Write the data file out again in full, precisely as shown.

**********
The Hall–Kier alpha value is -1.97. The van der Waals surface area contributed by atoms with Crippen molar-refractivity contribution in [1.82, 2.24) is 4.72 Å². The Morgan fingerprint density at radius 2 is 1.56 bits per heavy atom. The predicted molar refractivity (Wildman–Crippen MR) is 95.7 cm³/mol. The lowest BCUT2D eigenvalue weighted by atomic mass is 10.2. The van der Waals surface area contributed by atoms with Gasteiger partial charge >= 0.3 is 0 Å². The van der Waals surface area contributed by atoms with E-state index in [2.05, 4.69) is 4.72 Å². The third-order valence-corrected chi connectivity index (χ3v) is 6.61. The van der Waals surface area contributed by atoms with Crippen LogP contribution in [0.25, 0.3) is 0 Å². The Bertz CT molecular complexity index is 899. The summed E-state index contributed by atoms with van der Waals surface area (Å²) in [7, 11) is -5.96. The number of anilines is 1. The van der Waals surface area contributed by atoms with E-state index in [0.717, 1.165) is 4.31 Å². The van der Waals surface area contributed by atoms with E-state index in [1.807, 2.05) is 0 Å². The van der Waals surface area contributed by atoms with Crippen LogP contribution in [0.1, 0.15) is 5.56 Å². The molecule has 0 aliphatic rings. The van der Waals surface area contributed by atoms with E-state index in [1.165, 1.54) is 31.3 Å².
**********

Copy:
The Hall–Kier alpha value is -1.97. The van der Waals surface area contributed by atoms with Crippen molar-refractivity contribution in [1.82, 2.24) is 4.72 Å². The Morgan fingerprint density at radius 2 is 1.56 bits per heavy atom. The predicted molar refractivity (Wildman–Crippen MR) is 95.7 cm³/mol. The lowest BCUT2D eigenvalue weighted by atomic mass is 10.2. The van der Waals surface area contributed by atoms with Gasteiger partial charge >= 0.3 is 0 Å². The van der Waals surface area contributed by atoms with E-state index in [2.05, 4.69) is 4.72 Å². The third-order valence-corrected chi connectivity index (χ3v) is 6.61. The van der Waals surface area contributed by atoms with Crippen LogP contribution in [0.25, 0.3) is 0 Å². The Bertz CT molecular complexity index is 899. The summed E-state index contributed by atoms with van der Waals surface area (Å²) in [7, 11) is -5.96. The number of anilines is 1. The van der Waals surface area contributed by atoms with E-state index in [0.717, 1.165) is 4.31 Å². The van der Waals surface area contributed by atoms with E-state index in [1.807, 2.05) is 0 Å². The van der Waals surface area contributed by atoms with Crippen LogP contribution in [0.1, 0.15) is 5.56 Å². The molecule has 0 aliphatic rings. The van der Waals surface area contributed by atoms with E-state index in [1.165, 1.54) is 31.3 Å².